The official Twitter account for Thomson Reuters was hacked in late July, making the news agency the latest in a long line of accounts compromised by the Syrian Electronic Army (SEA). The hack resulted in the posting of seven cartoon images showing clear support for Syrian president Bashar al-Assad, before the account was officially suspended 35 minutes later.
This is not the fist such hack conducted by the Syrian Electronic Army, in fact, Thomson Reuters is just the latest global media outlet to be targeted by the SEA’s campaign. Accounts for The Guardian, Associated Press and CBS were all hacked in April, with the Financial Times and Daily Telegraph experiencing similar attacks in May and Agence France-Press in February.
“Not all social media identities are created equal,” says Entrust President and CEO Bill Conner. “Those with a material impact such as corporate accounts, government entities and public utilities should be held to a higher security standard.”
In the wake of the account hacks, Twitter officials have been working with media firms to better safeguard their accounts, including a rapid response tool that can suspend accounts until the hackers are locked out. It is this teamwork between Twitter and its high-profile users that Conner believes to be key in the anti-hacking effort.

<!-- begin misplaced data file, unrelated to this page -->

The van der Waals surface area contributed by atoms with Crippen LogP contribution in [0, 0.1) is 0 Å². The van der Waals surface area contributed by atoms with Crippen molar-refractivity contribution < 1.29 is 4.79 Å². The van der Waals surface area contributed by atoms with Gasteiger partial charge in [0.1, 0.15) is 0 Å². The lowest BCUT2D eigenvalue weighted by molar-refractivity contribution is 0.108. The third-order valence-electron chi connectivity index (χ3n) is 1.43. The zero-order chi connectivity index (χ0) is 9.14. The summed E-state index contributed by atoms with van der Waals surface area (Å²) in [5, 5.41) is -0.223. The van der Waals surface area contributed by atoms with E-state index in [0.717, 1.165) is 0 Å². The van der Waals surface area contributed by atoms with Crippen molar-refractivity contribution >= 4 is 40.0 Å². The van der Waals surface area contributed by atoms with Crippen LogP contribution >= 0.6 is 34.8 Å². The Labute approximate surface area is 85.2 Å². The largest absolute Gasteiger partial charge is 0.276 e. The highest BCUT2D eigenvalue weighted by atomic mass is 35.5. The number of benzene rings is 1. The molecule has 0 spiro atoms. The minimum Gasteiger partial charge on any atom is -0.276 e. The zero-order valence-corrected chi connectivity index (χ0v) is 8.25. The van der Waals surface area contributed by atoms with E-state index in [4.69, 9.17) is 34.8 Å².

“Now that Twitter has launched an offering that account holders can opt-in to, it is the mutual responsibility of these high profile Twitter account holders to take advantage of this security offering,” says Conner.
As Conner sees it, however, increased security – if not done properly – could actually prove to be counterproductive to what Twitter actually represents. “Twitter is all about instantaneous communication, and the reality is, requiring a one-time password as second factor authentication could diminish Twitter’s current effectiveness and usability,” explains Conner. “Implementing strong, transparent authentication achieves the balance of security and desired end-user experience.”
One simple reality remains: Twitter – as both a social network and news media outlet – is growing more by the day and is here to stay, meaning interest from groups like the SEA will also remain constant. The answer, then, may be to glean inspiration from other security-conscious operations.
“As Twitter and other critical services grow in their market impact, threats and exploits will increase in volume and sophistication,” explains Conner. “Guidance can be taken from security conscious institutions such as banks and governments that leverage digital certificates and mobile devices for a layered approach that secures user accounts, authenticates applications and defeats advanced malware-based session riding attacks.”
To see the results of the Reuters hack, see the Atlantic Wire’s write up here.